Several years ago I gave away backpacks at each signing. I handed one for the audience to pass around and asked if they wanted a chance to win the backpack they could write their names on one of the pieces of paper that I provided in the side pocket of the pack (along with pens). I also told them if they wanted to be on my eNewsletter list and get my Christmas card they could add their email address and/or their mailing address. It’s a soft sell with no pressure. Readers get to decide how much they want to share.
4. Let the media know. If the bookstore or library doesn’t do this, send out your own press release with basic details and contact information. Always double check that you and the bookstore have the same date and time.
Last year my publisher’s publicist set up a signing for me at Page & Palette in Fairhope, Alabama – an incredible store, by the way – but she told me the signing was at 6:30 p.m. Had I not double checked before I booked my flight I would have arrived an hour after the scheduled NOON signing.
5. Always be gracious to the bookstore owner, manager, and staff. This goes for librarians, too. Thank them. Remember their names. If they like you, they will hand-sell and recommend your book. Think of them as your FREE sales force.
6. If you’re self-published and control your own prices for your books consider offering the bookstore a special discount. Most publishers offer 30-40%. If doing a library signing, consider donating a percentage of your sales or at least, a copy of your book to the library.
7. This is also if you sell your own books – make sure the bookstore has copies a week before (if possible). Independent stores are good about setting up displays to promote the event. You can even make a gorgeous full-color poster for as little $15-20 with your book cover and/or your photo. There are many places, I use Vistaprint: http://www.vistaprint.com/posters.aspx?txi=14922&xnid=TopNav_Posters+(linked+item)_Signs+%26+Banners_All+Products&xnav=TopNav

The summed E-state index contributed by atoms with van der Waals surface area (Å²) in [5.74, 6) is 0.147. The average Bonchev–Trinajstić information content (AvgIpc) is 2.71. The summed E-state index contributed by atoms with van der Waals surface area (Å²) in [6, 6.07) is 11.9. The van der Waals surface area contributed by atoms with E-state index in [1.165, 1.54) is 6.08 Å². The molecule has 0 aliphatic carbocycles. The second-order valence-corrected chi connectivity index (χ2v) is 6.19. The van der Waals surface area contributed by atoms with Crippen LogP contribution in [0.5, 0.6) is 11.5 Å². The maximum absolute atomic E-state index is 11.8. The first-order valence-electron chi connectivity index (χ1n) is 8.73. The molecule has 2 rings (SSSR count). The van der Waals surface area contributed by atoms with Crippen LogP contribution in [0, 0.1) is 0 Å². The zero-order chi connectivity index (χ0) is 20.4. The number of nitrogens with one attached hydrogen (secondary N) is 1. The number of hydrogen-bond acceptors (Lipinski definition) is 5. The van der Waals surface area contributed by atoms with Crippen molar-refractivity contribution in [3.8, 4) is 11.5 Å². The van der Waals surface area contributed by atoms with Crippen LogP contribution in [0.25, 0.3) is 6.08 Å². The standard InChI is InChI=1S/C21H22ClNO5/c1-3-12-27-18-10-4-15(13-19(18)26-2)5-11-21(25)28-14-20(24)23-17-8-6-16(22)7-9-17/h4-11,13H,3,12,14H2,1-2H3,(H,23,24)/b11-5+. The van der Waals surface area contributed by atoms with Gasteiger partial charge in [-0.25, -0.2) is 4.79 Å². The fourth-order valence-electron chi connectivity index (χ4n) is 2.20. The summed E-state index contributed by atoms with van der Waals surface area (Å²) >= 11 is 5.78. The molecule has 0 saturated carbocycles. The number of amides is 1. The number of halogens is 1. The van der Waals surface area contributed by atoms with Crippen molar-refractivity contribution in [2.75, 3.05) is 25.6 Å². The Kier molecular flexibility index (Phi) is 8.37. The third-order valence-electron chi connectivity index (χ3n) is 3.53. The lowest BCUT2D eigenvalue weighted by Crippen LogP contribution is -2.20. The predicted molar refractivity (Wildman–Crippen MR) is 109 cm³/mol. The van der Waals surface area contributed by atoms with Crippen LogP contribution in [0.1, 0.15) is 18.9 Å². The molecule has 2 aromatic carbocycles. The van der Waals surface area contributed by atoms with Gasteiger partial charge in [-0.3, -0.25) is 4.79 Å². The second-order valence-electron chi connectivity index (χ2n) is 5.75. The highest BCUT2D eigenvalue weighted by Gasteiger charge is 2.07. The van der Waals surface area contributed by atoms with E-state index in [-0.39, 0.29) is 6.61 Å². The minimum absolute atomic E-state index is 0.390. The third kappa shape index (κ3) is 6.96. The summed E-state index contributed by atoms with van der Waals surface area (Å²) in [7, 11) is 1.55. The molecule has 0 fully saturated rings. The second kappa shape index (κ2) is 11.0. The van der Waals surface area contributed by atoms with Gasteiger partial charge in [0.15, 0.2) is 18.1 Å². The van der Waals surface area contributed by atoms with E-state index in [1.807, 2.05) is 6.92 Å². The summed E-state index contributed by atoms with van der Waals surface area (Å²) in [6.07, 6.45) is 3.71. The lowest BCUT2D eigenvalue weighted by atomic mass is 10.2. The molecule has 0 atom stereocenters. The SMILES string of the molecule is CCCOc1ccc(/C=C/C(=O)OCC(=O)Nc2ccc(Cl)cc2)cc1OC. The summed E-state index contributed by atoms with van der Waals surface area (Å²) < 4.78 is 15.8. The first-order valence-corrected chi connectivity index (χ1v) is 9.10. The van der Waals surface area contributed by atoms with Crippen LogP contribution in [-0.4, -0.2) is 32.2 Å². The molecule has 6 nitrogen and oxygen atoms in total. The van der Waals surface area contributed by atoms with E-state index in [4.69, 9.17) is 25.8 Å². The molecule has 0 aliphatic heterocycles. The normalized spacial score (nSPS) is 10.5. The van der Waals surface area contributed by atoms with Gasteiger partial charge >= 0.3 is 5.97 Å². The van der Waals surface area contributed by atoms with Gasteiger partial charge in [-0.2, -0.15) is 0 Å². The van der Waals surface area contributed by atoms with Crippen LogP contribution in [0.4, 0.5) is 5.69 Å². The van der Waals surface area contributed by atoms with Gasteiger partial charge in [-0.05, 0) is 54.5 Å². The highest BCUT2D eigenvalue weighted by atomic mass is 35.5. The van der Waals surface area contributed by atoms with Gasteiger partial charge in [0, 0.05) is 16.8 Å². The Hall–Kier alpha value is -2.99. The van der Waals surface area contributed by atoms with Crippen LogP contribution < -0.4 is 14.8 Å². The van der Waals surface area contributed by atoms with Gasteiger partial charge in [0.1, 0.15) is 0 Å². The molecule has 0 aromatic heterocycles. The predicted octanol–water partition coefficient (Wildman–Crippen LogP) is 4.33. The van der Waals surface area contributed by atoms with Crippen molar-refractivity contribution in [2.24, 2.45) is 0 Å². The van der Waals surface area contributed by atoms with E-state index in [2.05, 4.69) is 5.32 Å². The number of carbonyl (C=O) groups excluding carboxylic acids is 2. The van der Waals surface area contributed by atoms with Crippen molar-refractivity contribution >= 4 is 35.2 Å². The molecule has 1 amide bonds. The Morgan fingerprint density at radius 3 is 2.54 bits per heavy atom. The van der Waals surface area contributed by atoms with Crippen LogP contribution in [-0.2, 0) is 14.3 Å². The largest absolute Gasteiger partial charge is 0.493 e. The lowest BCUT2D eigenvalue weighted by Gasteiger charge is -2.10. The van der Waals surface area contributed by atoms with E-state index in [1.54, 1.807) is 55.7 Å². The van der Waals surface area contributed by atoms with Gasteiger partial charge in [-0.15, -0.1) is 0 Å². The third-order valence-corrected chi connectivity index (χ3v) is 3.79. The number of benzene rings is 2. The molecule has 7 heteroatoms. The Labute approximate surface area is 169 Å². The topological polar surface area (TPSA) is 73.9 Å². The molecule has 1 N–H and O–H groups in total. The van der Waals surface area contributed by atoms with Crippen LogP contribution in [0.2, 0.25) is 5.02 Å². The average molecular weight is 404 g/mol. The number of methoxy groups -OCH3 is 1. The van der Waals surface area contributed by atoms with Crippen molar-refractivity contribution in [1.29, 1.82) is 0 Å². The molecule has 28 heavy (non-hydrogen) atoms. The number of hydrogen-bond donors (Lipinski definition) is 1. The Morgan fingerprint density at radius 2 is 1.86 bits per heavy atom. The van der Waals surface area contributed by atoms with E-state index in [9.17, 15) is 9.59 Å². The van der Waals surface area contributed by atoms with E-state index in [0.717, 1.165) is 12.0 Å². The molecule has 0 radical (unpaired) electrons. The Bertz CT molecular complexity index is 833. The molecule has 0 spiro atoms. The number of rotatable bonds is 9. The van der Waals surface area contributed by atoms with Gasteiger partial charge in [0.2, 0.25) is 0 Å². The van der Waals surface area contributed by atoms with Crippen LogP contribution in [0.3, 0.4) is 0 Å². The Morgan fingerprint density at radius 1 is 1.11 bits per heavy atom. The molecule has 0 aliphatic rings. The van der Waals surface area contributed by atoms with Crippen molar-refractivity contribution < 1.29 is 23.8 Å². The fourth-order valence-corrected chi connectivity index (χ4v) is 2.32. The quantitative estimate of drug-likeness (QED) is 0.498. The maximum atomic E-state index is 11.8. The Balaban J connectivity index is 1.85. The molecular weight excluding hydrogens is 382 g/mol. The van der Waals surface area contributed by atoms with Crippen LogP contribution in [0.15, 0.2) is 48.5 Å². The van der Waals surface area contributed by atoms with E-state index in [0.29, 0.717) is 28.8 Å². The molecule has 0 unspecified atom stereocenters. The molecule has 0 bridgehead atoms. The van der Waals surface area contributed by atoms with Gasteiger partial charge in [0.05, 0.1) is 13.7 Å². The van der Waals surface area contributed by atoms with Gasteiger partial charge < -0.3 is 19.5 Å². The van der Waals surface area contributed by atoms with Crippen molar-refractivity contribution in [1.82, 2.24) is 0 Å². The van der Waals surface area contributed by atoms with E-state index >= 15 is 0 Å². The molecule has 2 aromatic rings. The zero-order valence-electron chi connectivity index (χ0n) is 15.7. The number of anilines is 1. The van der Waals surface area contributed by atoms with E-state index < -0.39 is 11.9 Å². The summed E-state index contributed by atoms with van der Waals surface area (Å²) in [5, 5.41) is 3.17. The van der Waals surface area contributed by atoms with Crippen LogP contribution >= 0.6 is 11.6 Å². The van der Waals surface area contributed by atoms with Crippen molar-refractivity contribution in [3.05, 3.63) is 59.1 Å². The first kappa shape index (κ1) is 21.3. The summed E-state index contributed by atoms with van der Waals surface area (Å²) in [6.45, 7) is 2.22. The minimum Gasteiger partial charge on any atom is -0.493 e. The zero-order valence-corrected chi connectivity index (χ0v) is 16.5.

8. It helps to have something to insert into each book – a bookmark with a list of your other books along with your website and your other social media connections. Remember you’re creating a relationship. You want them to finish the book and say, “Wow, I wonder what else this author has written.”
9. At the event, treat your audience as if you’re a gracious host and they are your guests. Make them feel special and comfortable. When each one in line gets to you, greet him or her, make eye contact, and thank them for coming.
10. Have some stock phrases already planned to write so you don’t need to think too hard while you’re also talking to each reader.
11. Ask, “How would you like this signed” or “Would you like this signed to you?” Some collectors want ONLY a signature, no personalization. This also gets the ball rolling especially if you need to interrupt someone who’s talking to you for too long.
12. Always ask how to spell the name even if it’s a simple one. This sounds like a no-brainer but when I did a signing in London a woman with a cockney accent told me her name, and I could not for the love of me make out what she was saying. Finally I asked if she’d please spell it, which she happily did, “M-A-R-Y.” Yes, I was terribly embarrassed.
13. Sign on the title page.
14. Remember not to take too long with any one person especially if the line is long.
15. Leave some bookmarks with the bookstore. Offer to sign any stock they might have. And always thank them one last time.
Here’s the link to my books at my website: http://alexkava.com